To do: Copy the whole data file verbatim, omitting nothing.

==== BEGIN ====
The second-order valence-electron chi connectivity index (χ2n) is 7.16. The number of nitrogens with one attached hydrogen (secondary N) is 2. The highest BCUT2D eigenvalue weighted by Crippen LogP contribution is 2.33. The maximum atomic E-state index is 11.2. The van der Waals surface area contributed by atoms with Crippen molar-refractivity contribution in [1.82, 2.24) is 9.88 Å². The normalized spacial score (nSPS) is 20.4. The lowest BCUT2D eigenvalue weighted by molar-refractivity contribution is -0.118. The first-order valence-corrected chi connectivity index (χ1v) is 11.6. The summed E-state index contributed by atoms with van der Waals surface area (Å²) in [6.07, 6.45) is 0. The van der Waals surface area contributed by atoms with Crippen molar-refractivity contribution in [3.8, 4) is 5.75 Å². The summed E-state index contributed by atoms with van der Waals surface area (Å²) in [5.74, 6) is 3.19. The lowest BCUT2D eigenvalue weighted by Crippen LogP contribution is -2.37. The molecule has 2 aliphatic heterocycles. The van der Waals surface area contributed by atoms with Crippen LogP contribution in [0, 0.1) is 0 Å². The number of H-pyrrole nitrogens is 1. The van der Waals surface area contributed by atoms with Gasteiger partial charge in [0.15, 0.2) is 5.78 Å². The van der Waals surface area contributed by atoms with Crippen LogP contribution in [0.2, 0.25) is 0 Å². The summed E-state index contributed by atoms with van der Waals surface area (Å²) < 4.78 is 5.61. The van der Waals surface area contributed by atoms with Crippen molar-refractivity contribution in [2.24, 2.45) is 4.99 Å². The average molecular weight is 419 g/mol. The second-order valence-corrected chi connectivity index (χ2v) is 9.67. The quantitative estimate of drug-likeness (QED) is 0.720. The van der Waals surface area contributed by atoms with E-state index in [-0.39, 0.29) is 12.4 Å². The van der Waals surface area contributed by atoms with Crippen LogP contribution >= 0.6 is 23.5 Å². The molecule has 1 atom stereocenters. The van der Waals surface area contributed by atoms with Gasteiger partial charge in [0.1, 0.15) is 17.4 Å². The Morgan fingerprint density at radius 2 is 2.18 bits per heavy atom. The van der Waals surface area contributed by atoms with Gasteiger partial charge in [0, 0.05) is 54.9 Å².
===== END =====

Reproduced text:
The second-order valence-electron chi connectivity index (χ2n) is 7.16. The number of nitrogens with one attached hydrogen (secondary N) is 2. The highest BCUT2D eigenvalue weighted by Crippen LogP contribution is 2.33. The maximum atomic E-state index is 11.2. The van der Waals surface area contributed by atoms with Crippen molar-refractivity contribution in [1.82, 2.24) is 9.88 Å². The normalized spacial score (nSPS) is 20.4. The lowest BCUT2D eigenvalue weighted by molar-refractivity contribution is -0.118. The first-order valence-corrected chi connectivity index (χ1v) is 11.6. The summed E-state index contributed by atoms with van der Waals surface area (Å²) in [6.07, 6.45) is 0. The van der Waals surface area contributed by atoms with Crippen molar-refractivity contribution in [3.8, 4) is 5.75 Å². The summed E-state index contributed by atoms with van der Waals surface area (Å²) in [5.74, 6) is 3.19. The lowest BCUT2D eigenvalue weighted by Crippen LogP contribution is -2.37. The molecule has 2 aliphatic heterocycles. The van der Waals surface area contributed by atoms with Crippen LogP contribution in [0, 0.1) is 0 Å². The number of H-pyrrole nitrogens is 1. The van der Waals surface area contributed by atoms with Gasteiger partial charge in [0.15, 0.2) is 5.78 Å². The van der Waals surface area contributed by atoms with Crippen LogP contribution in [0.2, 0.25) is 0 Å². The summed E-state index contributed by atoms with van der Waals surface area (Å²) < 4.78 is 5.61. The van der Waals surface area contributed by atoms with Crippen molar-refractivity contribution in [2.24, 2.45) is 4.99 Å². The average molecular weight is 419 g/mol. The second-order valence-corrected chi connectivity index (χ2v) is 9.67. The quantitative estimate of drug-likeness (QED) is 0.720. The van der Waals surface area contributed by atoms with E-state index in [-0.39, 0.29) is 12.4 Å². The van der Waals surface area contributed by atoms with Crippen LogP contribution >= 0.6 is 23.5 Å². The molecule has 1 atom stereocenters. The van der Waals surface area contributed by atoms with Gasteiger partial charge in [0.1, 0.15) is 17.4 Å². The Morgan fingerprint density at radius 2 is 2.18 bits per heavy atom. The van der Waals surface area contributed by atoms with Gasteiger partial charge in [0, 0.05) is 54.9 Å².